Nintendo just released a trailer for its next generation console, which now finally has a name: The Nintendo Switch.
After the phenomenal success of the Wii, Nintendo still has around $10 billion of cash reserves in the bank. However, their failure to convince customers of the capabilities and values of their follow-up system, the WiiU, led to that system being a bit of a flop.
The Nintendo switch, highlighted in this new trailer released above, appears to be a change in direction for the company, focusing more on hardware quality, gameplay and individual gaming than the family-friendly atmosphere of previous generations.
Here are a couple of things we can determine about not only the hardware, but also the innovation route which Nintendo is targeting:
- The console, as long rumored by leaked specs sheet in previous months, consists of a tablet-style gaming unit with two detachable controllers either side of it. These controllers can be used while connected to or seperated from the device, and appear to have movement-sensing capabilities similar to those in the Nintendo Wii. These controllers are allegedly called “Joy Con” according to the Verge.
- The screen can also be used in a multiplayer mode, with several people each using a single controller while sharing a single screen or multiple screens.
- The system will be powered by a custom graphics system by Nvidia, based on the Tegra X2 architecture. Exact performance expectations have not been outlined, but some industry analysis suggest the chip may be capable of graphics more powerful than a Playstation 3, but less than a Playstation 4. It is also possible that performance may be different when the unit is plugged into its base station and connected to a large TV for higher resolutions, compared to more battery-efficient lower resolutions while operating off a battery.
- Games for the system will be loaded onto custom cartridges, like with older Nintendo mobile systems. No news yet on whether games will also be downloadable.
- Nintendo appears to have a very specific target market in mind here as shown in the video: Young adults. Whether they are on the sofa, going to a rooftop bar or playing basketball, they show their users as being in their 20s or so. This is important to note as it gives us some insights into their target market, which could be gadget-hungry millenials who want to stay at the forefront of technology, and this might also indicate that the price of the system, which looks significantly more high-end and component-heavy than Nintendo’s previous consoles, will also be much more expensive than their previous systems. This is a distinct shift in their innovation strategy compared to previous console generations.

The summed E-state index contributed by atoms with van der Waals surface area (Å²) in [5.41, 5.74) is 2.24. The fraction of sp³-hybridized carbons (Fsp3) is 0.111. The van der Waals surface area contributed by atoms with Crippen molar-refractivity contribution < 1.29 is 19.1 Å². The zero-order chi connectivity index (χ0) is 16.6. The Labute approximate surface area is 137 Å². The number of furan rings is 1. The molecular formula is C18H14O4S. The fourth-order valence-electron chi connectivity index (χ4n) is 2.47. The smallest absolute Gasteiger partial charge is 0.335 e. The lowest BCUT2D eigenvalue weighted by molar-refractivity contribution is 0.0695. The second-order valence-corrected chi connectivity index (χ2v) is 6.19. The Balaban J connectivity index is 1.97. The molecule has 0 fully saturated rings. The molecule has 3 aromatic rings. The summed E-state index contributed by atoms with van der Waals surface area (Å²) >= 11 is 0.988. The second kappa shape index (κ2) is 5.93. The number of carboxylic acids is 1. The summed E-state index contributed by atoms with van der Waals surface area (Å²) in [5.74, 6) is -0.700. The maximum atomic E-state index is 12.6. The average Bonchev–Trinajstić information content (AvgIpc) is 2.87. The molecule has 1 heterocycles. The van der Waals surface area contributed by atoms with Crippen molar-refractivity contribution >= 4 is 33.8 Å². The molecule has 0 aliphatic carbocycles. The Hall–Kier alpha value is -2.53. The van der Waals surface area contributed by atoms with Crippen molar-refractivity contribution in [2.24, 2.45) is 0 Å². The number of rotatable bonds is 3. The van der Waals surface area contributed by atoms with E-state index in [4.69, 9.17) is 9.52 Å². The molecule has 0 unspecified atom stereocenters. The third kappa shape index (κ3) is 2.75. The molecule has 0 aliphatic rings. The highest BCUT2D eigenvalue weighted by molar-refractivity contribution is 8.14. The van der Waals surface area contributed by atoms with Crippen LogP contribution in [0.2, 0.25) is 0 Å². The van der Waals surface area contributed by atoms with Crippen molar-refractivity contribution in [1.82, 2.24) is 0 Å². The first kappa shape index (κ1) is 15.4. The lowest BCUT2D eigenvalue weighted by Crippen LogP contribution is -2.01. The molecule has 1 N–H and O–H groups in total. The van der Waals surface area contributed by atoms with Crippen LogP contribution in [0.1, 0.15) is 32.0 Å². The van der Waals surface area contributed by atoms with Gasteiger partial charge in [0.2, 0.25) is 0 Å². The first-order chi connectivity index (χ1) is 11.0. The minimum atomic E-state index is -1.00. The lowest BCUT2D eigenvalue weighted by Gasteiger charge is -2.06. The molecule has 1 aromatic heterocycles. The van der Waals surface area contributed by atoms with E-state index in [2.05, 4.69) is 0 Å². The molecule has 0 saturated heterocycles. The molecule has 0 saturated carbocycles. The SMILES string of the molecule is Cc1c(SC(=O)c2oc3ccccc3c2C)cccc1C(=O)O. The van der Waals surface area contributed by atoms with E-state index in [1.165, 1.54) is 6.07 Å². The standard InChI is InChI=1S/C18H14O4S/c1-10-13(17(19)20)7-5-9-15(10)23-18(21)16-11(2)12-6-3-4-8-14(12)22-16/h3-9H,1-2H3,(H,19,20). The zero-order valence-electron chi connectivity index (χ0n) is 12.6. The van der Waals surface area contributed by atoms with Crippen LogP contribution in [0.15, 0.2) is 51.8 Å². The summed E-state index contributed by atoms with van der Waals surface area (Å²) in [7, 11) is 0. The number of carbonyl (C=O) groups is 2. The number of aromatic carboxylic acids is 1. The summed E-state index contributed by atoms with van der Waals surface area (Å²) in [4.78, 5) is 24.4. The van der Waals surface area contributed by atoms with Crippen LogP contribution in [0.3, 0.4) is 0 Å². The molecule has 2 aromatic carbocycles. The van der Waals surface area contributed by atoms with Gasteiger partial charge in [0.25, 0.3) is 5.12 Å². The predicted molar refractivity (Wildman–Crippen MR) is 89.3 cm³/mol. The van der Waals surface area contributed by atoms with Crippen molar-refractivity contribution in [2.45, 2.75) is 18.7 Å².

- Nintendo also likely learned a lesson about this from the failure of the WiiU compared to the original Wii. While the Wii appealed families due to its simplicity and low price, Nintendo quickly found out that these same consumers were less likely to upgrade to a newer version of the system, resulting in the terrible sales of the WiiU. Nintendo is likely therefore shifting its focus away from families (where the market may already be more saturated), and towards gadget-hungry individuals again.
If you want my take on it, I think the system will sink or swim depending on the hardware cost to Nintendo and therefore the system’s profitability. If they are lucky, the demand for smartphone processors will quickly help drive down the cost of their Nvidia chips, but this is still to be seen.
The greater challenge is in convincing the customers of the value of all these new innovations. Gamers nowadays are split more distinctly between core gamers who want a powerful system at home (Playstation 4, Xbox One or PC), or mobile games which they play on their smartphones. Nintendo may end up finding itself in no-man’s land between these two camps, with a home console that can’t compete with the established brands from Sony and Microsoft, and mobile gamers who are happy enough with their phone’s performance that they wouldn’t consider an additional large tablet to carry around.
But best of luck to them. I love Mario Kart and can’t wait to see what they do with the system.
This story will be updated as we get more details on this innovative new piece of technology, due to be released in March 2017.
Latest posts by Nick Skillicorn (see all)
- What the Asch conformity studies tell us about fitting in at work - October 22, 2021
- Podcast S6E136: Kaiser Yang – Crack the innovation Code - October 21, 2021
- You don’t need to invent everything new to be innovative - October 20, 2021
- Ideas are a combination of existing knowledge - October 18, 2021